So if it’s going to be six of one, half a dozen of the other as far as geography is concerned, then other facts have to come in to play. As one friend told me, it’s more important what you’re running to than what you’re running from. I should have a clear vision of what the place I run to will look like. Once I have that, it will be easier to know which way to run. But for now, I have to spend some more time thinking about this. Is that ideal professional situation in the academy rather than a law firm? Is it in a big corporation or is it in a courthouse or maybe a government office? Some form of media, maybe? A big question. Will it be in an area I have a lot of experience in, like business disputes or employment law? Or will I have to learn one or more substantial new areas? I’m not opposed to the latter idea, but I’m probably more marketable within existing areas of expertise. How much will I be concerned about the transaction costs of making the change? If the new position, whatever it is, doesn’t work out for whatever reason, how will all the job-shifting and moving about the country look on my resume for the position after that?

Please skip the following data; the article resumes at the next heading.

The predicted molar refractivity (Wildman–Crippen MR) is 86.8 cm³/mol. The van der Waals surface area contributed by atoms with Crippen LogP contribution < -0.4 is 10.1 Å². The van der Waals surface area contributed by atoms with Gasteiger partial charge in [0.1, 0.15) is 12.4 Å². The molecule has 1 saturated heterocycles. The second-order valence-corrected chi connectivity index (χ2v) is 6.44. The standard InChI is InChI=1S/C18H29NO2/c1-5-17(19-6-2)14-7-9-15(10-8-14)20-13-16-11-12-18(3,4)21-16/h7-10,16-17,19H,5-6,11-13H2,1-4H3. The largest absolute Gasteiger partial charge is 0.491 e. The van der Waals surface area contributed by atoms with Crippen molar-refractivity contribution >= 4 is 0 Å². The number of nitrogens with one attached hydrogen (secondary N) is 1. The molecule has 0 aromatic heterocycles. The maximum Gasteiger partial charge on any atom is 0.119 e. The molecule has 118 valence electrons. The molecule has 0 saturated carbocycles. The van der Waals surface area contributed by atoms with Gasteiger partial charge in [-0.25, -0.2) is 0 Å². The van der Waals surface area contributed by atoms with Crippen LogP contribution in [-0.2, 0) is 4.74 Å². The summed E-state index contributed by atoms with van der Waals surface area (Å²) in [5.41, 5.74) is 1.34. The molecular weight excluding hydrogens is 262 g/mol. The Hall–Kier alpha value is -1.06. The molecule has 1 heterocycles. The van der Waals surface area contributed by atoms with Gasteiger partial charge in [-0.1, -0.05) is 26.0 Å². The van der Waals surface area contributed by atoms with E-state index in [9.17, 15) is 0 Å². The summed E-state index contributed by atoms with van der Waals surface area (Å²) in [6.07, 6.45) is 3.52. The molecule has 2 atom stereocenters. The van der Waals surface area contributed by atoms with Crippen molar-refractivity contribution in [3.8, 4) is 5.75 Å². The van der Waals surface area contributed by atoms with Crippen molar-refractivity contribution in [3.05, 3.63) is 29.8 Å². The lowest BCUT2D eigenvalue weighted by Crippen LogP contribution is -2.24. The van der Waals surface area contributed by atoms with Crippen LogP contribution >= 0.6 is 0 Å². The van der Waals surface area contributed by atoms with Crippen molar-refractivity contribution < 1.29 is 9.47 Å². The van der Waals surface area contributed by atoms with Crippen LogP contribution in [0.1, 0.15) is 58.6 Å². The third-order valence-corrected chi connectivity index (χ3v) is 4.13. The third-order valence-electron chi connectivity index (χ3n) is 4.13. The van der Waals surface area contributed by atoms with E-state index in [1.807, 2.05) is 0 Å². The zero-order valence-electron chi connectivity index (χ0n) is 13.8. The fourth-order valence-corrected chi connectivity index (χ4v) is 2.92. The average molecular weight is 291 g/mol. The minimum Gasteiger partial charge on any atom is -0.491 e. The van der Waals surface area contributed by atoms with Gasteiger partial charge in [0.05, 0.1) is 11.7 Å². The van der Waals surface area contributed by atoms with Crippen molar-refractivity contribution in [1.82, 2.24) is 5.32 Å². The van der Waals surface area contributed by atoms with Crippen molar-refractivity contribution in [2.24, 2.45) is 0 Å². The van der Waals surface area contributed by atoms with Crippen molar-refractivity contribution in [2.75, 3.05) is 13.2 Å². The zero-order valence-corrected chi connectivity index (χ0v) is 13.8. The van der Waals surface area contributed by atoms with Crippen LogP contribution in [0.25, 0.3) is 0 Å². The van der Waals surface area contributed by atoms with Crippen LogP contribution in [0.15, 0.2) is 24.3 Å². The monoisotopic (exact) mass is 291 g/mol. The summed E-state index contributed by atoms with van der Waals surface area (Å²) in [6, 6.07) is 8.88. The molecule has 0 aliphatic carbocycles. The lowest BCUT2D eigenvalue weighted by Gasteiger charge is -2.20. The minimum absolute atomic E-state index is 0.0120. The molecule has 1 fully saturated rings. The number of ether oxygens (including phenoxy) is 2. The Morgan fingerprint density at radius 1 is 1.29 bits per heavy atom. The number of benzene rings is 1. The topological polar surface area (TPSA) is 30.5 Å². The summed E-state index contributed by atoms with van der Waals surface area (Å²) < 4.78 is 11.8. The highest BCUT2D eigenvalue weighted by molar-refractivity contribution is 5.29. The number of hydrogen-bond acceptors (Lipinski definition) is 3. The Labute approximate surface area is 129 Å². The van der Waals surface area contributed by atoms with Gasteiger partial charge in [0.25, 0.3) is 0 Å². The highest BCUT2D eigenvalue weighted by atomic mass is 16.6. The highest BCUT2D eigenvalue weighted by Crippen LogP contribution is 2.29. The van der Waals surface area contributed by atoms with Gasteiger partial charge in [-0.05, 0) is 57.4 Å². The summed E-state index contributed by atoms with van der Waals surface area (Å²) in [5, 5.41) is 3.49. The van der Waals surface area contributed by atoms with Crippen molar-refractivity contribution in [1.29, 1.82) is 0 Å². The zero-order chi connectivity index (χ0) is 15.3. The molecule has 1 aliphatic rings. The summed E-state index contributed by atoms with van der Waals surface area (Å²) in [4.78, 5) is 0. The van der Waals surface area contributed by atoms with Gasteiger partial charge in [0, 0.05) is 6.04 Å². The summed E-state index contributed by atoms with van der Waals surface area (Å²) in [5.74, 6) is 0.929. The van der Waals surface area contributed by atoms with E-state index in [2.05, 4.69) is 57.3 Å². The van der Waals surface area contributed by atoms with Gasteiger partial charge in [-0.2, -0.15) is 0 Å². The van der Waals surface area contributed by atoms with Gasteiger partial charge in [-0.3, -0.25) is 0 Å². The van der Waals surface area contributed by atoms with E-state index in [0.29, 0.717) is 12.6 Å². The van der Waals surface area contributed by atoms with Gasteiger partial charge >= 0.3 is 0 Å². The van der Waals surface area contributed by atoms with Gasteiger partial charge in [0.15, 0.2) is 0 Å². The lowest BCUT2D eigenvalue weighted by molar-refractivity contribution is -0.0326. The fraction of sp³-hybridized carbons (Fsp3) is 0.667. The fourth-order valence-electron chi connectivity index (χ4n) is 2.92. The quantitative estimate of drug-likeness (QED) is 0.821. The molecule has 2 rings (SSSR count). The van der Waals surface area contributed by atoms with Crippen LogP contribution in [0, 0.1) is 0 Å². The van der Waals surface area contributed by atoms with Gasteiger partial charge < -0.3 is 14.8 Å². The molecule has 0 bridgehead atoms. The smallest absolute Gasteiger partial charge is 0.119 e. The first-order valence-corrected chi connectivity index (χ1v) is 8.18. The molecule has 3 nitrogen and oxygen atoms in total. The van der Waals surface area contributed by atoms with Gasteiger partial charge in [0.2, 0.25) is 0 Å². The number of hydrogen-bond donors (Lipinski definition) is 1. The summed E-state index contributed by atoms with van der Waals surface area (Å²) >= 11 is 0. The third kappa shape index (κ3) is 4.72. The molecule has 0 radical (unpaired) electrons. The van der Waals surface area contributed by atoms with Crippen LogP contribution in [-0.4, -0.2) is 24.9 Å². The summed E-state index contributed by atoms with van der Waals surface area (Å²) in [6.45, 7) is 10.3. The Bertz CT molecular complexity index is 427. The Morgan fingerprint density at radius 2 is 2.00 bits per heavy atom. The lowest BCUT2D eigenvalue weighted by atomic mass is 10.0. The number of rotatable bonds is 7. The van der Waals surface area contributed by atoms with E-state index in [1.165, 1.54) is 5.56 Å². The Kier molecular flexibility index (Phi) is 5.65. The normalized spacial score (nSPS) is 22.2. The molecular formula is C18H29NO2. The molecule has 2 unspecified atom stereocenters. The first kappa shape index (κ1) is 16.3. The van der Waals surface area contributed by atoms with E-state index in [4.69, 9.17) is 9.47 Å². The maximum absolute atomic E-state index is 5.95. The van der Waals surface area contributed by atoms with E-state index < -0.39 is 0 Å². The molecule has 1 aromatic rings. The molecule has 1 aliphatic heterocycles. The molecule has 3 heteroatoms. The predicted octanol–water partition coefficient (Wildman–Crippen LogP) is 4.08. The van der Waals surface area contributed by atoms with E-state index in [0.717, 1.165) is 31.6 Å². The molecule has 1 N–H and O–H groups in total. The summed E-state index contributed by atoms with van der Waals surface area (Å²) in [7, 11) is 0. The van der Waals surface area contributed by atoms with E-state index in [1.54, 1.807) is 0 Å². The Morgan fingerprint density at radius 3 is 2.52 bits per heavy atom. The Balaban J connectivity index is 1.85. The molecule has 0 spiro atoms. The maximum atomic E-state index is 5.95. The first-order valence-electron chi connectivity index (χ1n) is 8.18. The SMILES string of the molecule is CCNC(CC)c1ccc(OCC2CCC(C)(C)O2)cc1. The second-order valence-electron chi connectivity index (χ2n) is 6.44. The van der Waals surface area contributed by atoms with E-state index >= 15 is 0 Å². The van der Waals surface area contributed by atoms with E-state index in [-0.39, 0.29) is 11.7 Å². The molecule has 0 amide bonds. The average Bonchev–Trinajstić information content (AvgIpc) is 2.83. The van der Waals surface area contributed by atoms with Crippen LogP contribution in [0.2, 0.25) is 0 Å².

I don’t have all the answers to these questions yet, and until I do, I can’t really make a decision about my offer in California. Is this what is meant by the term “mid-life crisis?” If so, I hope I’m having it early since I hate the idea that 35 years of age could be part of the “mid-life” segment of my overall life cycle. I was kind of hoping I was still young.

Burt Likko